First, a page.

Discussion in 'Talbot Street' started by Matt N, 19th Jan 2018.
Even the TEA report is just a guess, Merlin don’t publish gate figures at attraction level really.
2010 and 2011 had rare confirmation of admissions, and were 3,010,000 and 2,732,000 respectively. The number of admissions were cited in the planning application for The Smiler. The addition of Thirteen was very successful commercially.
Thank you very much for the numbers; wonder why TEA doesn't use those...
They're not as good researchers as us...I dread to think what their methodology actually is.
Taking a photo, count the amount of people in the photo. Times that by a number. Divide by the Mount of people coming round d for Xmas Dinner. And hey presto. You get a number.
The numbers for 2010 where in a planning application submitted in early 2012. Don’t think the TEA have developed time travel to be able to quote these numbers in their report that was published a year before.
They also used the 2,750,000 figure for 2010 in a 10 year review segment they did in 2015's report. I've put both figures in for now.
On a different note; excluding the figure from Wikipedia, what sort of figure are we predicting for Alton's 2018 TEA figure? My personal guess is that we saw an increase of 10% at the very least, which would give a figure of 2,200,000. I reckon we could have seen a 20% increase (takes number to 2,400,000) or even a 30% increase (takes number to 2,600,000) in 2018; the park seemed substantially more crowded than 2017 every time I went!
Going by how busy the park felt last year, it definitely felt busier every time I visited, so I wouldnt be surprised if gate numbers went up, especially with WM and with the season pass.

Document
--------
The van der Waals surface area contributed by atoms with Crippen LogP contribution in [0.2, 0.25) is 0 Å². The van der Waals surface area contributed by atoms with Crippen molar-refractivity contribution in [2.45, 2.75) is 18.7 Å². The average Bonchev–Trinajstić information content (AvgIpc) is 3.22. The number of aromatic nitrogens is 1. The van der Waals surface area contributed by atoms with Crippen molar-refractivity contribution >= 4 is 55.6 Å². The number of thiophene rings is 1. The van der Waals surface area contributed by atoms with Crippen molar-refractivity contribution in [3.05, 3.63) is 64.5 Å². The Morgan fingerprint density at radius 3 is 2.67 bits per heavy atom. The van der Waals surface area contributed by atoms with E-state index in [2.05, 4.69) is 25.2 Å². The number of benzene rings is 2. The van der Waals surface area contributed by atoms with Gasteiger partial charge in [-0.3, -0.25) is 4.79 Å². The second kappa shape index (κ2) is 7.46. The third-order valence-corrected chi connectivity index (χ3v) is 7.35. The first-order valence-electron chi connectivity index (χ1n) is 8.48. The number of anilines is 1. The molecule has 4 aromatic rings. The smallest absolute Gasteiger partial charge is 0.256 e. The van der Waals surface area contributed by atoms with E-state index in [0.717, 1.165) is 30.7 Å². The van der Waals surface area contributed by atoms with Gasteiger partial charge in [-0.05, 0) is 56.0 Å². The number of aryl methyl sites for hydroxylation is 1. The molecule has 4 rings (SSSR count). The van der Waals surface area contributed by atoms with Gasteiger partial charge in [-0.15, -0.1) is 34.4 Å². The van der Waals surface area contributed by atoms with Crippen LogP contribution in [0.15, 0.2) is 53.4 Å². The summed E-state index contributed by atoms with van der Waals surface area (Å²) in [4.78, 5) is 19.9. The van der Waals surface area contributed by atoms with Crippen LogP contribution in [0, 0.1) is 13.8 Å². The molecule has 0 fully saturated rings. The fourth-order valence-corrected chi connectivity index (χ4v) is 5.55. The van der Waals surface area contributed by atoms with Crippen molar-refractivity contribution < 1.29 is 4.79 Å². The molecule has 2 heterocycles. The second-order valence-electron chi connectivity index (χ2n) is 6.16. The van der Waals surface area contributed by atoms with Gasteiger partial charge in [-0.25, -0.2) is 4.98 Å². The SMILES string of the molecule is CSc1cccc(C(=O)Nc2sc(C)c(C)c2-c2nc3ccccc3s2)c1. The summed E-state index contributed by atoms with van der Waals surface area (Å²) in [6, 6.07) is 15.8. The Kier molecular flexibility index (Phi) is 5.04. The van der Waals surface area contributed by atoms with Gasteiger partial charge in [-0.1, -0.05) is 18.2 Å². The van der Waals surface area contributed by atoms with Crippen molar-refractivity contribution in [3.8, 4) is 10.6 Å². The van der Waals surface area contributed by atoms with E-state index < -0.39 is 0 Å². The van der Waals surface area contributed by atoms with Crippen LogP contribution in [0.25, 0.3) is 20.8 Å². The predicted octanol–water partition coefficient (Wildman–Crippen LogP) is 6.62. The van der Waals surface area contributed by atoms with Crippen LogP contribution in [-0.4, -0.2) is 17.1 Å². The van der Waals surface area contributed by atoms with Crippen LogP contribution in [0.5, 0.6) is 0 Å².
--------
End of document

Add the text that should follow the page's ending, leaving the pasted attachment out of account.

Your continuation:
Last year felt OK. Not back to 2013/14 levels but not too bad.
go on Dan have a guess at a number
I have no idea. You think I do, but really - I don't.
It's been said by some insiders that the 1994 attendance report was deliberately underreported because the park gave out so many free tickets with promotional tie ins that year that they thought it made them look back to Pearsons. So the actual attenance figure might have been even higher but that it wasnt a direct cause of the new rides that year.
Who knows, I nobody really knows for sure. But if it's true they were fiddling around with official numbers back then, they'd surely be doing it now.
I'm more or less sure alot of attendences are fiddles for (cough) various reasons.
Chatting to the lovely mature gentleman on express parking last year...we reminisced about the golden days of the car parks being full every day of the summer, and pushing cars off the grass on wet afternoons.
According to him, attendance levels are now a shadow of those days.
Even with the cheap passes.
But did't I see somewhere that back in those day's, the entry price was a mere £2.50 (or something ridiculously low compared to today prices) to get in and all attraction included.
That was Corkscrew time...I think it was about a tenner by nemesis opening...before you had to pay for parking of course.
I could be wrong, but I'm pretty sure the on the day gate price at a Merlin park is now higher than the cost of a Tussaud's AP was when I started visiting parks. It certainly feels like it, at least.
Remember that you do have to adjust for inflation when comparing prices from 1980/1990 to today's prices.
84 entrance four quid.
04 twenty six.
14 forty eight.
They did have off peak prices of a couple of quid less in the middle years, these are peak prices.
Matt N will now adjust those prices for inflation for us for maths gcse revision.
Would be nice to know...
Edit...credit to Big Al...Adult ticket prices 1980 to present...Talbot St May 14...this lovely website.
My point is that in my day, entry to park was easily in the "pocket money range".
In my mid to late teens, my friends and I could decide to visit Chessie on Saturday as late as the end of school on Friday, and not have to worry about begging our parents to take out a loan. Travel was covered by our bus passes, so entry plus food budget for the whole day could be as little twenty quid*. And don't forget, in those days the park could be open as late as 9pm!
*Using the Bank of England inflation calculator, £20 in 1997 = £35.67p in 2018.
So if visitor numbers are down since the "glory days", there's a pretty clear reason for that if you ask me.
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